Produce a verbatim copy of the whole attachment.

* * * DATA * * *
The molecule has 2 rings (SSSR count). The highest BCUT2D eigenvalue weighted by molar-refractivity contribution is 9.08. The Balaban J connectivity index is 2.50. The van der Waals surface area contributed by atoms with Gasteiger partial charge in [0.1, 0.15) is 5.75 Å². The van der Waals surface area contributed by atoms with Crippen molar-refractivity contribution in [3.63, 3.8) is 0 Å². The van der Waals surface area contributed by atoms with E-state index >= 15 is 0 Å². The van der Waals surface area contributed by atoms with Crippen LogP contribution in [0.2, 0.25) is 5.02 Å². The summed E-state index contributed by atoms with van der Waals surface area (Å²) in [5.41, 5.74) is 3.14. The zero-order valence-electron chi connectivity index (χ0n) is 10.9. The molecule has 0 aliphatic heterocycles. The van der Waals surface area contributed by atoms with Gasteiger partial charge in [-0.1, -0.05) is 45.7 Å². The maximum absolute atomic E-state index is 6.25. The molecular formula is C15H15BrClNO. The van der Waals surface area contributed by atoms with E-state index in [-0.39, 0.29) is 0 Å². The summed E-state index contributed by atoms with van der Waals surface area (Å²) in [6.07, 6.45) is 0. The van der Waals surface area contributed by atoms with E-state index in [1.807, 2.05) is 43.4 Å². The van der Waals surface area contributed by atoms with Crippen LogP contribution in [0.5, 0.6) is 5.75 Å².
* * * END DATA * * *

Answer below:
The molecule has 2 rings (SSSR count). The highest BCUT2D eigenvalue weighted by molar-refractivity contribution is 9.08. The Balaban J connectivity index is 2.50. The van der Waals surface area contributed by atoms with Gasteiger partial charge in [0.1, 0.15) is 5.75 Å². The van der Waals surface area contributed by atoms with Crippen molar-refractivity contribution in [3.63, 3.8) is 0 Å². The van der Waals surface area contributed by atoms with E-state index >= 15 is 0 Å². The van der Waals surface area contributed by atoms with Crippen LogP contribution in [0.2, 0.25) is 5.02 Å². The summed E-state index contributed by atoms with van der Waals surface area (Å²) in [5.41, 5.74) is 3.14. The zero-order valence-electron chi connectivity index (χ0n) is 10.9. The molecule has 0 aliphatic heterocycles. The van der Waals surface area contributed by atoms with Gasteiger partial charge in [-0.1, -0.05) is 45.7 Å². The maximum absolute atomic E-state index is 6.25. The molecular formula is C15H15BrClNO. The van der Waals surface area contributed by atoms with E-state index in [-0.39, 0.29) is 0 Å². The summed E-state index contributed by atoms with van der Waals surface area (Å²) in [6.07, 6.45) is 0. The van der Waals surface area contributed by atoms with E-state index in [1.807, 2.05) is 43.4 Å². The van der Waals surface area contributed by atoms with Crippen LogP contribution in [0.5, 0.6) is 5.75 Å².